In the aftermath of last week’s FOMC “dovish hold” disappointment, it is not only the Fed that has seen its credibility crushed; so have plain-vanilla tenured economists and Wall Street strategists. Recall that it was on August 13, one month before last week’s FOMC meeting, when 82% of economists said the Fed would hike in September.
Post-mortem: more than four out of five economisseds were, as always, wrong. Hardly surprising: after all, when voodoo art pretends to be science, this is precisely the outcome one gets.
But while there is no surprise in everyone being wrong (because quite simply nobody realized that the only thing is what Goldman wants), one question remains: “what does the Fed know that we don’t.”
Of course, one has to clarify what “we” means, because Zero Hedge readers know precisely what the Fed knows – it knows that a recession is coming if not already here, as we won’t tire of showing week after week.
Here are some examples of what the Fed (if less than 20% of economists) “knows“:
1) Business Inventories-to-Sales are at recesssion-inducing levels…
1a) Sidenote 1 – Wholesale Inventories relative to sales have NEVER been higher
1b) Sidenote 2 – here is why that is a problem
2) Industrial Production is rolling over into recession territory
2a) Sidenote – as Empire Fed confirmed this morning for August – inventories are collapsing (and along with that Q3 GDP)
3) Retail Sales is not supportive of anything but a looming recession…
4) The last 6 times Auto Assemblies collapsed at this rate, the US was in recession…
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But for those who are unable to form an independent though and would rather ignore reality unwinding before their eyes, instead demanding an “authoritative” voice to crush their cognitive bias, here is Ray Dalio, head of the world’s biggest hedge fund Bridgewater, who explains what the recent 4% drop of his All Weather risk-parity fund means.
This is what he said: “different risk parity managers structure their portfolios somewhat differently to achieve balance, so we can’t comment on them all. But we can show you how this wealth effect has worked by showing you how our diversified portfolio mix (which simply represents a well-diversified portfolio of assets) would have led economic growth, which is shown in the below two charts, one of which goes back to 1950 and the other which goes back to 1915. These charts show how the excess returns (the returns of the portfolio over the return of the cash interest rate) led economic growth relative to potential (i.e., estimated economic capacity)… If a well-diversified mix of assets underperforms cash, there will be a negative wealth effect and negative incentives to invest in economic activity, which will be bad for the economy. The Federal Reserve and other central banks would be well-served to pay attention to this relationship to make sure that this doesn’t happen for long and/or happen too severely. The chart speaks for itself.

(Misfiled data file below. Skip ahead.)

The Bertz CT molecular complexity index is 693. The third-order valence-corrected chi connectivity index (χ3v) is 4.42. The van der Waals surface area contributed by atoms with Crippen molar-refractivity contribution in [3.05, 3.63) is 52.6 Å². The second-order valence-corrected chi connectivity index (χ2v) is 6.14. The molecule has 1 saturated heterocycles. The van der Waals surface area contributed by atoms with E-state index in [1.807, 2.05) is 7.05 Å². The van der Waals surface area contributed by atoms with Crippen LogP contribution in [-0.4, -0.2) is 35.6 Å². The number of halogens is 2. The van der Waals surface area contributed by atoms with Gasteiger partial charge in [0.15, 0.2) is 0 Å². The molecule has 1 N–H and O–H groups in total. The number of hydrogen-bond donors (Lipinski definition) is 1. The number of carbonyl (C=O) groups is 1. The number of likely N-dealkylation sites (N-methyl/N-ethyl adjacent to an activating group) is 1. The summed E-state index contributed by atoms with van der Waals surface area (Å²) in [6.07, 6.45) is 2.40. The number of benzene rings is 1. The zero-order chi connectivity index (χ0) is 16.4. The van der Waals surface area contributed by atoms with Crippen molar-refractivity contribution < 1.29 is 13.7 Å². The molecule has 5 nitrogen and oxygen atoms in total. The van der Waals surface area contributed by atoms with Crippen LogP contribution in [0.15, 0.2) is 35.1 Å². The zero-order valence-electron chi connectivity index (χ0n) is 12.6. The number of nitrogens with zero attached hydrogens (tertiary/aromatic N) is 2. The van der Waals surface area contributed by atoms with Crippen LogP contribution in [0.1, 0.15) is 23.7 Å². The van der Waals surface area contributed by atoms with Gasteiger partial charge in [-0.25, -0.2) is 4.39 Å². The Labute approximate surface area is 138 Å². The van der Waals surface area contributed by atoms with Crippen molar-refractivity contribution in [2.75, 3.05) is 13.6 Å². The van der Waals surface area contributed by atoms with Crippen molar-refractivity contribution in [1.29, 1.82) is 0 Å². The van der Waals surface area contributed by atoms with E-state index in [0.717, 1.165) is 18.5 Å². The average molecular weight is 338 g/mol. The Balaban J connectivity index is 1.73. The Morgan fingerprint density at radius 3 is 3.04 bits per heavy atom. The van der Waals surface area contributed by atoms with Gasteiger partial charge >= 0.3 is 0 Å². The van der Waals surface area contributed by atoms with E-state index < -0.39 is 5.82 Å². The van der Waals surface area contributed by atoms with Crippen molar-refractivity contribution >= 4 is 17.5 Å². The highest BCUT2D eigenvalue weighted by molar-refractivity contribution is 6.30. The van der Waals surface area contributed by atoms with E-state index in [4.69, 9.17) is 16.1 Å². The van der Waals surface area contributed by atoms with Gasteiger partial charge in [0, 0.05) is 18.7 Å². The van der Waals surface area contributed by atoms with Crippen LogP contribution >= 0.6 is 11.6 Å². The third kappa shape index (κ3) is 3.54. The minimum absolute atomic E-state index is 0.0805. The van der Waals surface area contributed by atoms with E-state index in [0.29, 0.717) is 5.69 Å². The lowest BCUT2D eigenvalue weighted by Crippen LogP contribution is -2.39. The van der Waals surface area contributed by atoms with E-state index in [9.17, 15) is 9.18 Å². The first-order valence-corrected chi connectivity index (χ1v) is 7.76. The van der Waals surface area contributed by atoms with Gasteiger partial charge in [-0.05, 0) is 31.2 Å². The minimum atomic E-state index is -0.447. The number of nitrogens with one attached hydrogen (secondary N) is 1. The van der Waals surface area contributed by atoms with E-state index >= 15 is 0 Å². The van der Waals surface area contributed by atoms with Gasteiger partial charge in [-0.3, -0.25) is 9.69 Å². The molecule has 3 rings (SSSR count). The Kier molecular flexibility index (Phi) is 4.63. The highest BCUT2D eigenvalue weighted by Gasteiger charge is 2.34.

The chart in question:
And just in case it “does not speak for itself“, here is Ice Farm Capital’s Michael Green explaining what is says: “The recent weak performance of All Weather would suggest global growth six months from now will be running nearly 2% below its already reduced potential.”
In other words, while the rest of the levered-beta 2 and 20 chasers formerly known as “hedge funds” recently accused risk parity of blowing up their August returns (September is not shaping up much better) the biggest risk-parity fund in the world also found a scapegoat: the global economy, which according to Dalio, is the reason for All Weather’s dramatic August slump.
But while blaming the amorphous economy is a rather weak argument, Dalio already has a far more tangible scapegoat ready: the Fed itself, who as the Bridgewater letter cautions “would be well-served to pay attention” to the hedge fund’s sudden P&L drop. Because as Dalio goes, so goes the economy.
For now, however, the message is far simpler: absent far more easing, what the charts above signal is that the US economy is about to slam head-on into an economic recession… or rather depression, one which some would add, is only inevitable due to some 40 years of Fed easing starting with Greenspan’s great moderation, and continuing through three sequential credit-fuelled bubbles which merely delayed the inevitable “mean reversion” moment